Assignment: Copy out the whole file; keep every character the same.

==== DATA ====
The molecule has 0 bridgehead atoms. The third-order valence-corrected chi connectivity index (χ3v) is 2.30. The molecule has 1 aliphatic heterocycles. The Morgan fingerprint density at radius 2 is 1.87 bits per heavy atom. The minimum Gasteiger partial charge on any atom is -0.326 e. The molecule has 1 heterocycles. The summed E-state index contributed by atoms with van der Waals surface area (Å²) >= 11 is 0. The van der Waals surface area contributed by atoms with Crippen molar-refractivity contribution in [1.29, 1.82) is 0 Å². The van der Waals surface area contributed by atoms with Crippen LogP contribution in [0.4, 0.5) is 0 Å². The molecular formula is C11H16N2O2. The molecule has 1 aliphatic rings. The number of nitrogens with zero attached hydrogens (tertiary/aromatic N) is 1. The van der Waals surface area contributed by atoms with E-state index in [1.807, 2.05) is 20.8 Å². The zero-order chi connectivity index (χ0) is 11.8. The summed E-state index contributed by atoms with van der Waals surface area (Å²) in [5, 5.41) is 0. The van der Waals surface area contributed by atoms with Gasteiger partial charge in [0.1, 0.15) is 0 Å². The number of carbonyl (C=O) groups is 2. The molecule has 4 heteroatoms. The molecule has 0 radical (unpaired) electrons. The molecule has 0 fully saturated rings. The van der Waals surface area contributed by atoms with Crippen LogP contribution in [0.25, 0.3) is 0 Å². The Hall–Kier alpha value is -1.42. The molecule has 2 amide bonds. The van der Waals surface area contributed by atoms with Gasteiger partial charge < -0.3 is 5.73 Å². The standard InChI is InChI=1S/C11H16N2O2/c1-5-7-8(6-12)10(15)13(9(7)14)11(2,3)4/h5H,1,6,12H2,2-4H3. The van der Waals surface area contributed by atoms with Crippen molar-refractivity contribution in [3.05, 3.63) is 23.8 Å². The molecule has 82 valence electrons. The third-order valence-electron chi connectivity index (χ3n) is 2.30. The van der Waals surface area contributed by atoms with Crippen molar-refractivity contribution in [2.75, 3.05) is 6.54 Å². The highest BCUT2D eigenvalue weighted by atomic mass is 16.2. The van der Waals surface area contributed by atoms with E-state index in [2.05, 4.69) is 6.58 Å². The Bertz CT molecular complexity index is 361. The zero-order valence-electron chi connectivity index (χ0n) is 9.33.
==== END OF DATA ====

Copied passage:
The molecule has 0 bridgehead atoms. The third-order valence-corrected chi connectivity index (χ3v) is 2.30. The molecule has 1 aliphatic heterocycles. The Morgan fingerprint density at radius 2 is 1.87 bits per heavy atom. The minimum Gasteiger partial charge on any atom is -0.326 e. The molecule has 1 heterocycles. The summed E-state index contributed by atoms with van der Waals surface area (Å²) >= 11 is 0. The van der Waals surface area contributed by atoms with Crippen molar-refractivity contribution in [1.29, 1.82) is 0 Å². The van der Waals surface area contributed by atoms with Crippen LogP contribution in [0.4, 0.5) is 0 Å². The molecular formula is C11H16N2O2. The molecule has 1 aliphatic rings. The number of nitrogens with zero attached hydrogens (tertiary/aromatic N) is 1. The van der Waals surface area contributed by atoms with E-state index in [1.807, 2.05) is 20.8 Å². The zero-order chi connectivity index (χ0) is 11.8. The summed E-state index contributed by atoms with van der Waals surface area (Å²) in [5, 5.41) is 0. The van der Waals surface area contributed by atoms with Gasteiger partial charge in [0.1, 0.15) is 0 Å². The number of carbonyl (C=O) groups is 2. The molecule has 4 heteroatoms. The molecule has 0 radical (unpaired) electrons. The molecule has 0 fully saturated rings. The van der Waals surface area contributed by atoms with Crippen LogP contribution in [0.25, 0.3) is 0 Å². The Hall–Kier alpha value is -1.42. The molecule has 2 amide bonds. The van der Waals surface area contributed by atoms with Gasteiger partial charge < -0.3 is 5.73 Å². The standard InChI is InChI=1S/C11H16N2O2/c1-5-7-8(6-12)10(15)13(9(7)14)11(2,3)4/h5H,1,6,12H2,2-4H3. The van der Waals surface area contributed by atoms with Crippen molar-refractivity contribution in [3.05, 3.63) is 23.8 Å². The molecule has 82 valence electrons. The third-order valence-electron chi connectivity index (χ3n) is 2.30. The van der Waals surface area contributed by atoms with Crippen molar-refractivity contribution in [2.75, 3.05) is 6.54 Å². The highest BCUT2D eigenvalue weighted by atomic mass is 16.2. The van der Waals surface area contributed by atoms with E-state index in [2.05, 4.69) is 6.58 Å². The Bertz CT molecular complexity index is 361. The zero-order valence-electron chi connectivity index (χ0n) is 9.33.